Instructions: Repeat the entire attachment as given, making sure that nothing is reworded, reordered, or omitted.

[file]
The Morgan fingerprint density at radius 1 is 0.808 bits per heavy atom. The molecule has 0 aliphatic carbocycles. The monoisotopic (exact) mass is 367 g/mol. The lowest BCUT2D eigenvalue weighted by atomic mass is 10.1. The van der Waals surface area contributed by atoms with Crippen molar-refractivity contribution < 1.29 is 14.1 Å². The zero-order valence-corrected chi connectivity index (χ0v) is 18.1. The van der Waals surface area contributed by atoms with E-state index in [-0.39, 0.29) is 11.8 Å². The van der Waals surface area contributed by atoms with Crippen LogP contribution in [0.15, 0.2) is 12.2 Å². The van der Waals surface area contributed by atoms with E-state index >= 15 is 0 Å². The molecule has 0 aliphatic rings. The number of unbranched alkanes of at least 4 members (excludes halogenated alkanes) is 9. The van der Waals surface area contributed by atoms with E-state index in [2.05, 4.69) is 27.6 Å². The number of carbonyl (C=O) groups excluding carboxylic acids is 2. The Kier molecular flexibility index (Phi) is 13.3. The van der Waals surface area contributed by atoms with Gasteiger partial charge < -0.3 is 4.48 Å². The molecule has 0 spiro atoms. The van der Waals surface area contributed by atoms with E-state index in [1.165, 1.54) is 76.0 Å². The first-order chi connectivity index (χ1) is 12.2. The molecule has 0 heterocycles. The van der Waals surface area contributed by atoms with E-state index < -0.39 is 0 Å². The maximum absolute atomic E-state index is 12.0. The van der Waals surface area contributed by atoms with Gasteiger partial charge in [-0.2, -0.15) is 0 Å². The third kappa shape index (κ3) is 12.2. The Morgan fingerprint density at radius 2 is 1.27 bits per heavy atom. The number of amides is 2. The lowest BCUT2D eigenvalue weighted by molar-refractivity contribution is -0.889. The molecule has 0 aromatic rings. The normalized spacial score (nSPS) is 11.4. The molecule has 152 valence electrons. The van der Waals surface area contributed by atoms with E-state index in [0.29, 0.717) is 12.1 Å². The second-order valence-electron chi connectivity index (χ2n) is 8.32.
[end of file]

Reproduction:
The Morgan fingerprint density at radius 1 is 0.808 bits per heavy atom. The molecule has 0 aliphatic carbocycles. The monoisotopic (exact) mass is 367 g/mol. The lowest BCUT2D eigenvalue weighted by atomic mass is 10.1. The van der Waals surface area contributed by atoms with Crippen molar-refractivity contribution < 1.29 is 14.1 Å². The zero-order valence-corrected chi connectivity index (χ0v) is 18.1. The van der Waals surface area contributed by atoms with E-state index in [-0.39, 0.29) is 11.8 Å². The van der Waals surface area contributed by atoms with Crippen LogP contribution in [0.15, 0.2) is 12.2 Å². The van der Waals surface area contributed by atoms with E-state index >= 15 is 0 Å². The molecule has 0 aliphatic rings. The number of unbranched alkanes of at least 4 members (excludes halogenated alkanes) is 9. The van der Waals surface area contributed by atoms with E-state index in [2.05, 4.69) is 27.6 Å². The number of carbonyl (C=O) groups excluding carboxylic acids is 2. The Kier molecular flexibility index (Phi) is 13.3. The van der Waals surface area contributed by atoms with Gasteiger partial charge < -0.3 is 4.48 Å². The molecule has 0 spiro atoms. The van der Waals surface area contributed by atoms with E-state index in [1.165, 1.54) is 76.0 Å². The first-order chi connectivity index (χ1) is 12.2. The molecule has 0 heterocycles. The van der Waals surface area contributed by atoms with E-state index < -0.39 is 0 Å². The maximum absolute atomic E-state index is 12.0. The van der Waals surface area contributed by atoms with Gasteiger partial charge in [-0.2, -0.15) is 0 Å². The third kappa shape index (κ3) is 12.2. The Morgan fingerprint density at radius 2 is 1.27 bits per heavy atom. The number of amides is 2. The lowest BCUT2D eigenvalue weighted by molar-refractivity contribution is -0.889. The molecule has 0 aromatic rings. The normalized spacial score (nSPS) is 11.4. The molecule has 152 valence electrons. The van der Waals surface area contributed by atoms with E-state index in [0.29, 0.717) is 12.1 Å². The second-order valence-electron chi connectivity index (χ2n) is 8.32.